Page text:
May will still be in office during that visit, meaning it will nix the chance for a new prime minister to forge ties with the American president at a time where such relations are vital. A U.S.-U.K. trade deal is a top priority for the U.K. as it looks to depart from the European Union and begin making its own trade agreements -- and Trump has said "the potential is unlimited" for such a deal.
Arthur T Knackerbracket has found the following story:
Search engine and consumer privacy advocate DuckDuckGo has announced the "Do-Not-Track Act of 2019," a piece of draft legislation that would legally require sites to honor users' tracking preferences.
[...]If the act picks up steam and passes into law, sites would be required to cease certain user tracking methods, which means less data available to inform marketing and advertising campaigns.
The impact could also cascade into platforms that leverage consumer data, possibly making them less effective. For example, one of the advantages of advertising on a platform like Google or Facebook is the ability to target audiences. If a user enables DNT, the ads displayed to them when on browsing[sic] those websites won't be informed by their external browsing history.
[Ed Note: By proposed they mean "That's why we're announcing draft legislation that can serve as a starting point for legislators in America and beyond. "]
-- submitted from IRC
Amsterdam's head of transport has announced plans to ban petrol and diesel cars in the city by 2030.
The clean air action plan aims to make the Dutch capital a "world leader in emission-free transport".
Transport chief Sharon Dijksma said residents "live a year less on average due to dirty air" and that the plan should "prolong the health of the average Amsterdammer by three months."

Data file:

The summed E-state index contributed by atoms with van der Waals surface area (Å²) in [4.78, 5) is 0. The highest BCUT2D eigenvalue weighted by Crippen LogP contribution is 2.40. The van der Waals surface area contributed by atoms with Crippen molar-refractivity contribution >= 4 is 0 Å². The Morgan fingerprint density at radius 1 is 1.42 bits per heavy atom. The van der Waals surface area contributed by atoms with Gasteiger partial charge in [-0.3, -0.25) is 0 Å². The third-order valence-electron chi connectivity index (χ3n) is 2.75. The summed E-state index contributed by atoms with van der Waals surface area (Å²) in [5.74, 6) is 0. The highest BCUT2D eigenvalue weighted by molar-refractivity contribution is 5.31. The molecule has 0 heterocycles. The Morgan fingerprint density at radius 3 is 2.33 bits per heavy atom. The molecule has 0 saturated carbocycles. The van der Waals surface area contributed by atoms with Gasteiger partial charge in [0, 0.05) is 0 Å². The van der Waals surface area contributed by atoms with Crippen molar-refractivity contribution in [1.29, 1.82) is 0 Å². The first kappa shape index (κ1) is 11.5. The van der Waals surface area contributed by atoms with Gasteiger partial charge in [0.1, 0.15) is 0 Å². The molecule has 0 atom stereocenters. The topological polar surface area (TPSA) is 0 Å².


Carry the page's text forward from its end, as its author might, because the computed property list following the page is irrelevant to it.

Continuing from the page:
But the plan has already incited strong reactions in the Netherlands with one motoring organisation branding it "bizarre" and wondering how normal people would afford electric cars.
The plan, which would be applied 20 years before the Paris Agreement aims to slash greenhouse gas emissions, would require up to 23,000 electric charging points by 2025. The city currently has 3,000.
• Clashes between anti-government protesters and law enforcement officers erupted in Caracas on Tuesday after the Venezuelan opposition leader, Juan Guaidó, appeared alongside soldiers at a military base and called for the population to rise up against the president, Nicolás Maduro.
• Mr. Guaidó has urged the Venezuela military to join his side since he declared himself interim president more than three months ago. But it was a new step for him to make the declaration with men in uniform by his side. Still, it is unclear how much of the military supports him.
• The Trump administration, which has backed Mr. Guaidó since he first declared himself interim president in January, expressed immediate support for his latest move. President Trump tweeted, "The United States stands with the People of Venezuela and their Freedom!"
• Video and photos showed at least one instance where an armored vehicle rammed protesters. It was not immediately clear how many people were injured.
Previously: Turmoil in Venezuela Surrounding Aid Deliveries